An Analysis Of Letter To Former Slave By Jour Dan Anderson

787 Words4 Pages

In Jourdan Anderson’s letter to Colonel Anderson, his former master, he is responding to previous correspondence in which it was requested that he return to his former place of slavery to return to work under new and supposedly fair working conditions. Evidently, he has already been away from the plantation for some time, and has in fact started a new life with a new job, a family, and even children. Since becoming a free man, he, “get[s] twenty-five dollars a month, with victuals and clothing; a comfortable home for Mandy …and the children… go to school and are learning well.” Clearly, just in his apparently short time being a free man, he is already earning a fair wage, and working hard to improve the lives of his family. That being said, …show more content…

His feelings toward Colonel Anderson are displayed when stating things such as, “I have often felt uneasy about you. I thought the Yankees would have hung you long before this, for harboring Rebs they found at your house... Surely there will be a day of reckoning for those who defraud the laborer of his hire.” Meanwhile, he also seems to speak positive terms about being his former slave. Overall, I get the impression that he certainly had no intention of returning, despite his kind comments. Especially with comments asking about the presence of a school for blacks in his neighborhood, and asking for over eleven thousand dollars in back pay for his and his wife’s years of service. Though he isn’t serious about his returning to work there, he likely wrote this as one final insult in the face of the man who abused him for thirty two …show more content…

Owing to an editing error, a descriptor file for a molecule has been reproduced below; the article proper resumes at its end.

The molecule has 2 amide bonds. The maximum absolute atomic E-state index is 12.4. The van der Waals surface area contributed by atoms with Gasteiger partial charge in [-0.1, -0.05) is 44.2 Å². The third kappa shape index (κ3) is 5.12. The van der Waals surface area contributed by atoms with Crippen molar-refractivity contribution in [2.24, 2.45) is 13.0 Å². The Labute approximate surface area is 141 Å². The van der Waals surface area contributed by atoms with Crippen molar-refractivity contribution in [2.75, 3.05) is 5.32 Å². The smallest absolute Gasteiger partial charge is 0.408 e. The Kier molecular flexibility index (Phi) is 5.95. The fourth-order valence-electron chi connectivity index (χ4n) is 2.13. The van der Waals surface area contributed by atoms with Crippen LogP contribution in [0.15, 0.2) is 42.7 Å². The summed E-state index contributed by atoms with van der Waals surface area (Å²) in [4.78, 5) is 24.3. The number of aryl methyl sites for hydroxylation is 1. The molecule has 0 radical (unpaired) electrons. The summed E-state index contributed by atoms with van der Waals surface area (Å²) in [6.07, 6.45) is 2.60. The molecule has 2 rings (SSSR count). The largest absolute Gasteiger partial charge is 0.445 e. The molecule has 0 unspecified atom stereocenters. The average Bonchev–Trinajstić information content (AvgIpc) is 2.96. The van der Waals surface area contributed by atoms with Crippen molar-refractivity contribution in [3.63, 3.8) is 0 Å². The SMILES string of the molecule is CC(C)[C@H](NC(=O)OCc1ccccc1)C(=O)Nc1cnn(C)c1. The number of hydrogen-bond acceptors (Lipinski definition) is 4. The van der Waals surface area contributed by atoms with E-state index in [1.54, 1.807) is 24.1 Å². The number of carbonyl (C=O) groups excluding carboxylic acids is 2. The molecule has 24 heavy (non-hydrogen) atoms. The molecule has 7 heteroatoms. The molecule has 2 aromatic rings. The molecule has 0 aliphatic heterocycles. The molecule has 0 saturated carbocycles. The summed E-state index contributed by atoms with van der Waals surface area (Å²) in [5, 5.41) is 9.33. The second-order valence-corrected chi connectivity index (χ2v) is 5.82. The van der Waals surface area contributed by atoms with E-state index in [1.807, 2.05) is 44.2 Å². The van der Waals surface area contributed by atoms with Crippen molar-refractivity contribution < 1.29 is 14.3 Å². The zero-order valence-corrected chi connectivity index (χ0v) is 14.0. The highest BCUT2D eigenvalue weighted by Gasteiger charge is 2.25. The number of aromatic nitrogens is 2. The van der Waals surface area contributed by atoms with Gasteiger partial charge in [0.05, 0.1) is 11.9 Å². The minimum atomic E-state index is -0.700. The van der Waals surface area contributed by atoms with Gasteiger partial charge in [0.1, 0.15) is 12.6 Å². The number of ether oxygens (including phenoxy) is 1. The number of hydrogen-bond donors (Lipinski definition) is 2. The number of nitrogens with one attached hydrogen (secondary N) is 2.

In the letter, we see Tourgee describing the actions of the Ku Klux Klan as heinous. He claims that, “in this district alone there have been 1,000 outrages of a less serious nature perpetrated by the same masked fiends… I estimate their offenses as follows, in the past ten months: Twelve murders, 9 rapes, 11 arsons, 7 mutilations, ascertained… 5,000 houses have been broken open, and property or persons taken out. Seven hundred or 800 persons have been beaten or otherwise maltreated” They clearly target people of color, and even those who sympathize with them. He also seems to, at least, partly, blame the government for their inaction on the subject and failure to intervene. He fears the death of the Republican Party as it becomes associated with such groups. His suggested fix is to outlaw their actions, put together a militia to fight them, use investigators to gather information on them, and destroy them before they grow large enough to overcome the entire nation. Clearly, at this point in time, the KKK is a massive group. So much so that he himself is in danger just for writing this, and fears for his own life. Their influence has clearly shrunk since those days, but it is frightening to think how easily the tides could have turned in their

Open Document